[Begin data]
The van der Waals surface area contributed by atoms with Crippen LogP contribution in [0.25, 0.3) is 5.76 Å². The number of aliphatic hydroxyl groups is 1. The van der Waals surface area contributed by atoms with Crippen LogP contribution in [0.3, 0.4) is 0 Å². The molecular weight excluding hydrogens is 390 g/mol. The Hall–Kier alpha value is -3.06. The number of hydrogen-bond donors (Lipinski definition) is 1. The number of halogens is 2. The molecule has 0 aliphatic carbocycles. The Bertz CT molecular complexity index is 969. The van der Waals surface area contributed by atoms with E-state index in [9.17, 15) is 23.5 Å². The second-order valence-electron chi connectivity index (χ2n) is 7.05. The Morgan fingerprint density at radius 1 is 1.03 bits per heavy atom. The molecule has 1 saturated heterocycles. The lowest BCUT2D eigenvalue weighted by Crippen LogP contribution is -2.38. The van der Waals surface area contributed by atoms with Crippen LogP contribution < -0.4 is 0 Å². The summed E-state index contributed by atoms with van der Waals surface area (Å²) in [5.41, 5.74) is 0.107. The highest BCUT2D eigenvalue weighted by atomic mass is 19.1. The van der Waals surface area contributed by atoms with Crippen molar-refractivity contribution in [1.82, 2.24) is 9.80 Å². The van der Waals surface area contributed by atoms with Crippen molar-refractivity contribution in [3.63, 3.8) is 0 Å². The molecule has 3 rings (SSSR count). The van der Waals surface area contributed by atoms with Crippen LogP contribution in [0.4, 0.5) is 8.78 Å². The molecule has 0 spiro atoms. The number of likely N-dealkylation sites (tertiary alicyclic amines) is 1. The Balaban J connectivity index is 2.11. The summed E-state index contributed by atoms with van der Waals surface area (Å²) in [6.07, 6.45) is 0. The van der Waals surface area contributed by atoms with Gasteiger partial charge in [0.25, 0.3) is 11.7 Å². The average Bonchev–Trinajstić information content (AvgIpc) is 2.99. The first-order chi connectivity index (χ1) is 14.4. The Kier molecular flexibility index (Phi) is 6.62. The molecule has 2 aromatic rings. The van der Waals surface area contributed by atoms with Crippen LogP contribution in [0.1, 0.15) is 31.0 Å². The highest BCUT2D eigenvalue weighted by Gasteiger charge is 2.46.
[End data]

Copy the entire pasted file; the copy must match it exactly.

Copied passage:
The van der Waals surface area contributed by atoms with Crippen LogP contribution in [0.25, 0.3) is 5.76 Å². The number of aliphatic hydroxyl groups is 1. The van der Waals surface area contributed by atoms with Crippen LogP contribution in [0.3, 0.4) is 0 Å². The molecular weight excluding hydrogens is 390 g/mol. The Hall–Kier alpha value is -3.06. The number of hydrogen-bond donors (Lipinski definition) is 1. The number of halogens is 2. The molecule has 0 aliphatic carbocycles. The Bertz CT molecular complexity index is 969. The van der Waals surface area contributed by atoms with E-state index in [9.17, 15) is 23.5 Å². The second-order valence-electron chi connectivity index (χ2n) is 7.05. The Morgan fingerprint density at radius 1 is 1.03 bits per heavy atom. The molecule has 1 saturated heterocycles. The lowest BCUT2D eigenvalue weighted by Crippen LogP contribution is -2.38. The van der Waals surface area contributed by atoms with Crippen LogP contribution < -0.4 is 0 Å². The summed E-state index contributed by atoms with van der Waals surface area (Å²) in [5.41, 5.74) is 0.107. The highest BCUT2D eigenvalue weighted by atomic mass is 19.1. The van der Waals surface area contributed by atoms with Crippen molar-refractivity contribution in [1.82, 2.24) is 9.80 Å². The van der Waals surface area contributed by atoms with Crippen molar-refractivity contribution in [3.63, 3.8) is 0 Å². The molecule has 3 rings (SSSR count). The van der Waals surface area contributed by atoms with Crippen LogP contribution in [0.4, 0.5) is 8.78 Å². The molecule has 0 spiro atoms. The number of likely N-dealkylation sites (tertiary alicyclic amines) is 1. The Balaban J connectivity index is 2.11. The summed E-state index contributed by atoms with van der Waals surface area (Å²) in [6.07, 6.45) is 0. The van der Waals surface area contributed by atoms with Gasteiger partial charge in [0.25, 0.3) is 11.7 Å². The average Bonchev–Trinajstić information content (AvgIpc) is 2.99. The first-order chi connectivity index (χ1) is 14.4. The Kier molecular flexibility index (Phi) is 6.62. The molecule has 2 aromatic rings. The van der Waals surface area contributed by atoms with Crippen LogP contribution in [0.1, 0.15) is 31.0 Å². The highest BCUT2D eigenvalue weighted by Gasteiger charge is 2.46.